TIFF 2016 Review: Austerlitz
The opening minutes of Sergei Loznitsa’s Austerlitz provide a small jolt that encapsulates why it’s the best film dealing with the Holocaust I’ve seen in the last several years. Shooting in black and white, Loznitsa locks his camera down at the entrance to a concentration camp and observes wave after wave of tourists entering and leaving its gates. People pull out their cell phones, taking pictures of the “Arbeit macht frei” sign, walking around in casual clothing that looks like they’re dressed for the beach rather than one of civilization’s greatest atrocities. In looking at the Holocaust, especially on film, Loznitsa finds a simple and effective way to explore its context in the present day.
What Loznitsa shows is how radically these camps become redefined by whoever inhabits their space. One shot has the camera placed outside in a fenced off area, an empty space save for a teenager texting on a bench. Soon, more people start appearing, and by the end of the shot two groups of tourists dominate the frame, as their respective tour guides (each one speaking a different language) rattle off information. There’s an inherently off-putting quality to these scenes, as the echoes of what these camps were clash against their usage today. The presence of so many visitors shows, at the very least, a demand for learning from the past, but the cavalier nature of the tourists causes concern over whether or not they’re actually learning; it looks less like an opportunity to inform or reflect and more like a chance to gawk at the morbid attractions (Loznitsa gets this message across early on when he focuses on someone wearing a Jurassic Park shirt, a case of a perfect if unfortunate coincidence).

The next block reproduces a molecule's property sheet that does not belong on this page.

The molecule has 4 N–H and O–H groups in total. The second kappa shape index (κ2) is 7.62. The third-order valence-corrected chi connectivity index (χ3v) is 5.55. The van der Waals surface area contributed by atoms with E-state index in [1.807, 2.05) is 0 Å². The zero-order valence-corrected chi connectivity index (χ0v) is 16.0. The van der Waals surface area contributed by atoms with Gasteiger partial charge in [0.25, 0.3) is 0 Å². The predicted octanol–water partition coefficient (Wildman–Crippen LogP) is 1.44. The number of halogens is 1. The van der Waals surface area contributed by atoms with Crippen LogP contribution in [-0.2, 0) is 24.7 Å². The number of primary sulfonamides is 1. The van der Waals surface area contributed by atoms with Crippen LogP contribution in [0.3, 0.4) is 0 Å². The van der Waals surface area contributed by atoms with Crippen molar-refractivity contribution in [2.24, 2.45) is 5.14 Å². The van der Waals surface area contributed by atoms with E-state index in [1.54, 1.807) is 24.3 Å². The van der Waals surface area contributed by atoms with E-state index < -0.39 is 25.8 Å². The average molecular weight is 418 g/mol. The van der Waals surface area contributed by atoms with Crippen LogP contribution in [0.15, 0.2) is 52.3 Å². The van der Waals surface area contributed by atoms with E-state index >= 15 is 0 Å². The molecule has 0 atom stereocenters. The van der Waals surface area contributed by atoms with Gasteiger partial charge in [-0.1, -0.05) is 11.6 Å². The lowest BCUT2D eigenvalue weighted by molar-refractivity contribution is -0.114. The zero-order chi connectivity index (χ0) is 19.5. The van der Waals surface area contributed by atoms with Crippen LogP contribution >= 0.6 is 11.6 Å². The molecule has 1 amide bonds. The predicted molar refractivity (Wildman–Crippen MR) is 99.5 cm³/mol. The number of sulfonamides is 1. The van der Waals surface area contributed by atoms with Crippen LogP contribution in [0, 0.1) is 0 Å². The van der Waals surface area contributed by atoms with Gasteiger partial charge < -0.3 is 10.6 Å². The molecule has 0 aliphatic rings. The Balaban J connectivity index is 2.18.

Admittedly, by the film’s final 20 or so minutes it feels like Loznitsa’s ideas have run their course, excluding the excellent closing shot. What’s surprising though is how much his spare approach, relying on fixed shots and mostly ambient sounds, works throughout the majority of the film’s runtime. Loznitsa finds ways to delve into themes of memory, time, history, and society with each frame, whether it’s shooting through windows to highlight our unavoidable detachment from these historical events, or lingering long enough on an area to show how our own memories and interpretations can fill an empty space. By the end, Austerlitz showcases a distressing truth through its glimpse at the merger between the Holocaust and capitalism: even the most sacred of places can’t escape from our consumerist desires.